HONG KONG (Reuters) - Hong Kong’s pro-democracy camp is seeking to regain lost turf in crucial legislative by-elections on Sunday that it hopes will draw protest votes against perceived political screening and creeping control from Communist Party rulers in Beijing.
The opposition in the former British colony has lost the power to block most bills in the Legislative Council since six lawmakers, elected by more than 180,000 votes in 2016, were ousted, and activists fear the council will become a rubber-stamp parliament, like the National People’s Congress in Beijing, if the seats are not recaptured.
Four of the ejected lawmakers were pro-democracy, two pro-independence, a red line for Beijing.
Fifteen candidates are running for four of those seats with the results difficult to predict - the streets are mostly quiet, there are few election banners, even fewer televised debates and no comprehensive popularity polls.
“The mood is subdued... Many people feel helpless and think things can’t be changed and the central government will eventually take control over Hong Kong,” said 20-year-old student Peter Lee who attended a pro-democracy rally of a few hundred people.
“But that’s why we need to come out now to demand changes, before it’s too late.”
His preferred candidate, student activist Agnes Chow, 21, has already been disqualified because she supports Hong Kong’s right to self-determination, which China sees as a front for outright independence.
Chow and her party, Demosisto, say they are not advocating independence but instead demanding a referendum on Hong Kong’s future, which would include independence, among other options.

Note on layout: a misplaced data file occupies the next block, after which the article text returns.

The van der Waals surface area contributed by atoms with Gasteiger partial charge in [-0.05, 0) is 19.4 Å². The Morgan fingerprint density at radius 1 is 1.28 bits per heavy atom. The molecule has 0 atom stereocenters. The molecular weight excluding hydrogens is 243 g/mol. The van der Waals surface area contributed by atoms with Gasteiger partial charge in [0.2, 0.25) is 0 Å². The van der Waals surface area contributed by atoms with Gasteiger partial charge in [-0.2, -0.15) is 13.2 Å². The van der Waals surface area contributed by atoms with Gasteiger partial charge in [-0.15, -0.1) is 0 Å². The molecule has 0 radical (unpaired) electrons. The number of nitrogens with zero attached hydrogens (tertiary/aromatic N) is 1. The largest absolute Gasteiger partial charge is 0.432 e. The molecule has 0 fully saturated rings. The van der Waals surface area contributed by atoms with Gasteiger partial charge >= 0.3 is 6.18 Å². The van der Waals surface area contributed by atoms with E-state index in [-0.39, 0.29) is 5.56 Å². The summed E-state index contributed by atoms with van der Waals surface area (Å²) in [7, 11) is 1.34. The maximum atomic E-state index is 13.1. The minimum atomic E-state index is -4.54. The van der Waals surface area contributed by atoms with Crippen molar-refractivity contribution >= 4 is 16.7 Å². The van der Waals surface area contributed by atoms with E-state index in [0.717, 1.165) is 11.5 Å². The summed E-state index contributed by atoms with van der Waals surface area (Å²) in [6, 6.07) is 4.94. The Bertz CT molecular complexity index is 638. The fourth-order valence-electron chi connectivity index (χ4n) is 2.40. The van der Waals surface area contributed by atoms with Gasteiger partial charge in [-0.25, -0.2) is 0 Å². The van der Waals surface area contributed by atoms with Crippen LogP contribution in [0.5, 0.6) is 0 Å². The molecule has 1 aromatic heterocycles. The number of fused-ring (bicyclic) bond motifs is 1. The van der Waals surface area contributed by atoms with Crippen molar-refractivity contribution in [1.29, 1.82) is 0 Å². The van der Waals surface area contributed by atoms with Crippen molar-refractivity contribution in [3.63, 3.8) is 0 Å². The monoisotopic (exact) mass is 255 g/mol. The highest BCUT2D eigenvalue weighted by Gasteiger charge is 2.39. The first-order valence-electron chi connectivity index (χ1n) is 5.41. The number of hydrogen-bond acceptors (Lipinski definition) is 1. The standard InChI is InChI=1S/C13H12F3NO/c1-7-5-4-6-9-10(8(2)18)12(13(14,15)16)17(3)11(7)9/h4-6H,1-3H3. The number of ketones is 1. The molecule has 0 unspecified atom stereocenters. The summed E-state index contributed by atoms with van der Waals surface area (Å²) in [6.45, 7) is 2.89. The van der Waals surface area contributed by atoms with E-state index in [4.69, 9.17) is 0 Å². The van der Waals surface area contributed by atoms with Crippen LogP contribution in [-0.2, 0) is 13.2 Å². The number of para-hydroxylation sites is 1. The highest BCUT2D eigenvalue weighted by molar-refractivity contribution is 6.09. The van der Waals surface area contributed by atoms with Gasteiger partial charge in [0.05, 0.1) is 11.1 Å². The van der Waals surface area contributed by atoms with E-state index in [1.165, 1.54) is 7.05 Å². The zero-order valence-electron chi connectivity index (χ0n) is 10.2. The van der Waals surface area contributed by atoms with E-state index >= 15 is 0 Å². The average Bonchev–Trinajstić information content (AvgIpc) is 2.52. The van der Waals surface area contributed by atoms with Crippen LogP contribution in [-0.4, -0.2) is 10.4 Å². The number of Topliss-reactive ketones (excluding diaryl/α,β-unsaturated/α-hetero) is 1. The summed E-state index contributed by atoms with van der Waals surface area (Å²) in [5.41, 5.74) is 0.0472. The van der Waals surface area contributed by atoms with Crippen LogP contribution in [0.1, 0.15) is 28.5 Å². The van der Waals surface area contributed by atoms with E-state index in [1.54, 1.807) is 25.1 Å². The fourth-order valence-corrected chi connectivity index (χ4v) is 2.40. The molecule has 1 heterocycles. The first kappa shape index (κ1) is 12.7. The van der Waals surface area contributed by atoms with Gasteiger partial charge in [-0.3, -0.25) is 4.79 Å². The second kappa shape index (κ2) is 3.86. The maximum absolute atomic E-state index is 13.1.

Hong Kong returned to Chinese rule in 1997 under a “one country, two systems” formula which guarantees it a high degree of autonomy and freedoms not enjoyed on the mainland, including limited democracy.
But massive street protests in 2014 failed to ensure universal suffrage, with Beijing vetting candidates for the territory’s leader chosen by a small electoral group stacked with pro-Beijing elite.
While city-wide elections that fill up half the 70-seat legislature once every four years are seen as the most open, international confidence in Hong Kong’s electoral freedom was shaken after candidates and elected lawmakers were ousted.
The European Union in January criticised a government decision to bar Chow from running, while former British Foreign Secretary Malcolm Rifkind, who represented London in meetings with Beijing in the two years leading up to the 1997 handover, called the disqualifications “unacceptable”.
“They reinforce the concern, that has already been expressed, that there may be a strategy to diminish Hong Kong’s autonomy in a step by step process over the years,” he wrote in a foreword to a report published by British non-government organisation Hong Kong Watch on Thursday.
Among the 15 candidates is ousted lawmaker Edward Yiu, a 53-year-old surveyor and former professor who emerged as an unlikely politician after the 2014 protests.
After working as a legislator for nearly a year, last July a Hong Kong court, citing a Beijing interpretation, ruled Yiu’s oath of office invalid because he had added a few phrases, including a vow to fight for universal suffrage.
“This election is a vote of no confidence against the disqualifications and against authoritarianism,” Yiu said.
Hong Kong’s pro-democracy camp emerged victorious in the 2016 city-wide poll that saw a record turnout sending a crop of new young activists and protest leaders into the legislature.
But the city’s then chief executive won lawsuits against the six over the validity of their oaths, some laden with profanities and demands for independence, stripping them of their seats.
Two more by-elections are expected to be held after an appeal filed by two of the six legislators is over.
At the height of the oath-taking saga, Beijing’s parliament issued a pre-emptive legal interpretation over how Hong Kong oaths should be taken while the case was heard in court, sparking the ire of 2,000 lawyers protesting against its perceived interference over the city’s vaunted rule of law.
But the pro-establishment camp said it was the lawmakers’ own fault for not taking their oaths solemnly and challenging Beijing’s red line.
Reporting by Venus Wu; Editing by Nick Macfie